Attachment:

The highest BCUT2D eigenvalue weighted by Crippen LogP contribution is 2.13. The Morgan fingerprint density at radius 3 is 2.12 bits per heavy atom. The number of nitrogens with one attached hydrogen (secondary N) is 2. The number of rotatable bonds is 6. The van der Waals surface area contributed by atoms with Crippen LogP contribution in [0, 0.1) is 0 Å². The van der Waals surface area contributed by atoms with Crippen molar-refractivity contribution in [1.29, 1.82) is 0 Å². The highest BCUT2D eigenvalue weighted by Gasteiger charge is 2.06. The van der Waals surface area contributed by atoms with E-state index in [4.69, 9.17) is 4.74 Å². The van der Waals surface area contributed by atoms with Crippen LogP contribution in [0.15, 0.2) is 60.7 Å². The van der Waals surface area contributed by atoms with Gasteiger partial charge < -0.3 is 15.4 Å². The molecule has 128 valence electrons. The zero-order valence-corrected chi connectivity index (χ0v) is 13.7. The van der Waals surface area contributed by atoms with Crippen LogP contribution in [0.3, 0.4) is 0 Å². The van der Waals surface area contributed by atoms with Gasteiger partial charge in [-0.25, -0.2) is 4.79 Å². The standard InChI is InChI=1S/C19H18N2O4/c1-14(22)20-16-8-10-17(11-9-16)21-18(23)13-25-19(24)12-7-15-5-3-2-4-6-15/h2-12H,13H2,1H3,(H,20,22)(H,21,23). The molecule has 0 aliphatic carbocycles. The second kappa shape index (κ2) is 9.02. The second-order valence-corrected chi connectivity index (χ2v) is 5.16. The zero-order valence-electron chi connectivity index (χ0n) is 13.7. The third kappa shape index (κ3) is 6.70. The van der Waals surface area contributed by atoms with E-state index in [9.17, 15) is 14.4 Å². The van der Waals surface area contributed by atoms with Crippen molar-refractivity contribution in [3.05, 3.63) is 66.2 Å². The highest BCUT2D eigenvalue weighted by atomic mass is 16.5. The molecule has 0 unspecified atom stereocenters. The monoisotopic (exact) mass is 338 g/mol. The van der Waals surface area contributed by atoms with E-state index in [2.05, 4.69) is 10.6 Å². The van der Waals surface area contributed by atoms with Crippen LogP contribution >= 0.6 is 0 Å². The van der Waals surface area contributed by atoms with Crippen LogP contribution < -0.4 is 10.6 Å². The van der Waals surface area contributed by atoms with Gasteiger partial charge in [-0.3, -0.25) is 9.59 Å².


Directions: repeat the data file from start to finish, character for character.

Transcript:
The highest BCUT2D eigenvalue weighted by Crippen LogP contribution is 2.13. The Morgan fingerprint density at radius 3 is 2.12 bits per heavy atom. The number of nitrogens with one attached hydrogen (secondary N) is 2. The number of rotatable bonds is 6. The van der Waals surface area contributed by atoms with Crippen LogP contribution in [0, 0.1) is 0 Å². The van der Waals surface area contributed by atoms with Crippen molar-refractivity contribution in [1.29, 1.82) is 0 Å². The highest BCUT2D eigenvalue weighted by Gasteiger charge is 2.06. The van der Waals surface area contributed by atoms with E-state index in [4.69, 9.17) is 4.74 Å². The van der Waals surface area contributed by atoms with Crippen LogP contribution in [0.15, 0.2) is 60.7 Å². The van der Waals surface area contributed by atoms with Gasteiger partial charge < -0.3 is 15.4 Å². The molecule has 128 valence electrons. The zero-order valence-corrected chi connectivity index (χ0v) is 13.7. The van der Waals surface area contributed by atoms with Crippen LogP contribution in [0.3, 0.4) is 0 Å². The van der Waals surface area contributed by atoms with Gasteiger partial charge in [-0.25, -0.2) is 4.79 Å². The standard InChI is InChI=1S/C19H18N2O4/c1-14(22)20-16-8-10-17(11-9-16)21-18(23)13-25-19(24)12-7-15-5-3-2-4-6-15/h2-12H,13H2,1H3,(H,20,22)(H,21,23). The molecule has 0 aliphatic carbocycles. The second kappa shape index (κ2) is 9.02. The second-order valence-corrected chi connectivity index (χ2v) is 5.16. The zero-order valence-electron chi connectivity index (χ0n) is 13.7. The third kappa shape index (κ3) is 6.70. The van der Waals surface area contributed by atoms with E-state index in [9.17, 15) is 14.4 Å². The van der Waals surface area contributed by atoms with Crippen molar-refractivity contribution in [3.05, 3.63) is 66.2 Å². The highest BCUT2D eigenvalue weighted by atomic mass is 16.5. The molecule has 0 unspecified atom stereocenters. The monoisotopic (exact) mass is 338 g/mol. The van der Waals surface area contributed by atoms with E-state index in [2.05, 4.69) is 10.6 Å². The van der Waals surface area contributed by atoms with Crippen LogP contribution >= 0.6 is 0 Å². The van der Waals surface area contributed by atoms with Crippen LogP contribution < -0.4 is 10.6 Å². The van der Waals surface area contributed by atoms with Gasteiger partial charge in [-0.3, -0.25) is 9.59 Å².